Early Behavioral Self-Regulation, Academic Achievement, and Gender: Longitudinal Findings from France, Germany, and Iceland Public Deposited

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  • A growing body of research suggests that behavioral self-regulation skills are critical for early school success. However, few studies have explored the links between self-regulation and academic achievement among young children in Europe. This study examined the contribution of behavioral self-regulation to academic achievement gains among young children in France, Germany, and Iceland. Gender differences in behavioral self-regulation skills were also explored. A total of 260 children were followed longitudinally over one to two years (average age at Wave 1 was 74.5 months). Behavioral self-regulation was assessed using a structured direct observation (Head-Toes-Knees-Shoulders task) and teachers assessed how well children could apply behavioral self-regulation in the classroom. Multilevel analyses revealed that higher levels of directly assessed and teacher ratings of behavioral self-regulation predicted higher academic skills after controlling for gender, age, maternal education, and previous achievement, but the relations depended on the cultural context. Also, teacher ratings of behavioral self-regulation were more consistently related to achievement gains than directly assessed behavioral self-regulation. Girls outperformed boys only in the Icelandic sample, which may explain the noticeably large gender differences in later academic achievement in this country. We discuss universal and culture-specific findings as well as implications for educational practices.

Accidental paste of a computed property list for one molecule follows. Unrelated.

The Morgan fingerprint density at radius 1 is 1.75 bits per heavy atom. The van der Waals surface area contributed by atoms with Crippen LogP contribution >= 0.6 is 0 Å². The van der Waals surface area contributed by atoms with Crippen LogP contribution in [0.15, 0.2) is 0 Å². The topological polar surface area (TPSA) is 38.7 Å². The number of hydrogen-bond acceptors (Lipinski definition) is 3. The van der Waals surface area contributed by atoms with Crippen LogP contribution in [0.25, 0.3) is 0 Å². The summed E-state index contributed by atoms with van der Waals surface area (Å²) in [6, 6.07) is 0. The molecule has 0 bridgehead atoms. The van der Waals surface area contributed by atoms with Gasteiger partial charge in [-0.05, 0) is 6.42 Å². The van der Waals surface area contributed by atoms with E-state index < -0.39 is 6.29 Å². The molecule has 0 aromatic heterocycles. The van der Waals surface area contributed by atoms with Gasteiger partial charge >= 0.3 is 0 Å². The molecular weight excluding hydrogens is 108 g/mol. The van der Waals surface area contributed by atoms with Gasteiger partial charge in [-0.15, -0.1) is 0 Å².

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  • Gestsdottir, S., von Suchodoletz, A., Wanless, S. B., Hubert, B., Guimard, P., Birgisdottir, F., ... & McClelland, M. (2014). Early Behavioral Self-Regulation, Academic Achievement, and Gender: Longitudinal Findings From France, Germany, and Iceland. Applied Developmental Science, 18(2), 90-109. doi:10.1080/10888691.2014.894870
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  • 18
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  • 2
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  • The French project was financed by the research group “Technological Research in Education.” The German project was financed by a grant given to the research group “The Empirics of Education: Economic and Behavioral Perspectives” within the context of the German Excellence Initiative at the University of Freiburg. The Icelandic project was supported by grants from the Icelandic Research Fund and the University of Iceland Research Fund to the study “Development in Early Childhood: Self-Regulation, Language Development and Literacy.”
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